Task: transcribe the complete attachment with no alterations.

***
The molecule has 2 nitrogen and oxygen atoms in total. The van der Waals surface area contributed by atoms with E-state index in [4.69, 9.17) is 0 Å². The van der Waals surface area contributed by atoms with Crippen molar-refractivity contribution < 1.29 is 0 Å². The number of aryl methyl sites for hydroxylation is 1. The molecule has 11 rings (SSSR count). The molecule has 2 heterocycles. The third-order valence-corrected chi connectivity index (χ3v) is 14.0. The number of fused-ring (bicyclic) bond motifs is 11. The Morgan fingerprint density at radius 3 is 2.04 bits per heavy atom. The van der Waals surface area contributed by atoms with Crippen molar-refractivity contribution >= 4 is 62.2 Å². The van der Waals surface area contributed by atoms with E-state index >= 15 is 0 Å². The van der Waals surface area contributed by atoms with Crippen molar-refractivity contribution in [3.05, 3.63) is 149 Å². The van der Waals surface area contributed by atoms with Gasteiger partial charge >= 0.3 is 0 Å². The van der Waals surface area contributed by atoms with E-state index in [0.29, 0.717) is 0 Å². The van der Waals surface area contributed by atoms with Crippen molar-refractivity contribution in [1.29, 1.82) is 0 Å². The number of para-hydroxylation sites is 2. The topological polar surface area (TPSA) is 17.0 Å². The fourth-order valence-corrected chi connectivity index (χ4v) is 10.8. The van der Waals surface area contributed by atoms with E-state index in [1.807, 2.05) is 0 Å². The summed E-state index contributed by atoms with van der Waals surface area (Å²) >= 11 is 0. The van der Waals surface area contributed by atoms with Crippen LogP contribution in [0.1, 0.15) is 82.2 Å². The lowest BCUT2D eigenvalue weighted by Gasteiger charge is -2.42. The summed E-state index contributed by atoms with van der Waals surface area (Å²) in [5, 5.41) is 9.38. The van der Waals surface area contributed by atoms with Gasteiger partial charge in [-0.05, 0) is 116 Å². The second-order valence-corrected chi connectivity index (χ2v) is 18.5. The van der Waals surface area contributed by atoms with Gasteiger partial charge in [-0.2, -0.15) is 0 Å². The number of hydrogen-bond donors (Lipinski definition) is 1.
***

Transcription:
The molecule has 2 nitrogen and oxygen atoms in total. The van der Waals surface area contributed by atoms with E-state index in [4.69, 9.17) is 0 Å². The van der Waals surface area contributed by atoms with Crippen molar-refractivity contribution < 1.29 is 0 Å². The number of aryl methyl sites for hydroxylation is 1. The molecule has 11 rings (SSSR count). The molecule has 2 heterocycles. The third-order valence-corrected chi connectivity index (χ3v) is 14.0. The number of fused-ring (bicyclic) bond motifs is 11. The Morgan fingerprint density at radius 3 is 2.04 bits per heavy atom. The van der Waals surface area contributed by atoms with Crippen molar-refractivity contribution >= 4 is 62.2 Å². The van der Waals surface area contributed by atoms with E-state index >= 15 is 0 Å². The van der Waals surface area contributed by atoms with Crippen molar-refractivity contribution in [3.05, 3.63) is 149 Å². The van der Waals surface area contributed by atoms with Gasteiger partial charge >= 0.3 is 0 Å². The van der Waals surface area contributed by atoms with E-state index in [0.29, 0.717) is 0 Å². The van der Waals surface area contributed by atoms with Crippen molar-refractivity contribution in [1.29, 1.82) is 0 Å². The number of para-hydroxylation sites is 2. The topological polar surface area (TPSA) is 17.0 Å². The fourth-order valence-corrected chi connectivity index (χ4v) is 10.8. The van der Waals surface area contributed by atoms with E-state index in [1.807, 2.05) is 0 Å². The summed E-state index contributed by atoms with van der Waals surface area (Å²) >= 11 is 0. The van der Waals surface area contributed by atoms with Crippen LogP contribution in [0.1, 0.15) is 82.2 Å². The lowest BCUT2D eigenvalue weighted by Gasteiger charge is -2.42. The summed E-state index contributed by atoms with van der Waals surface area (Å²) in [5, 5.41) is 9.38. The van der Waals surface area contributed by atoms with Gasteiger partial charge in [-0.05, 0) is 116 Å². The second-order valence-corrected chi connectivity index (χ2v) is 18.5. The van der Waals surface area contributed by atoms with Gasteiger partial charge in [-0.2, -0.15) is 0 Å². The number of hydrogen-bond donors (Lipinski definition) is 1.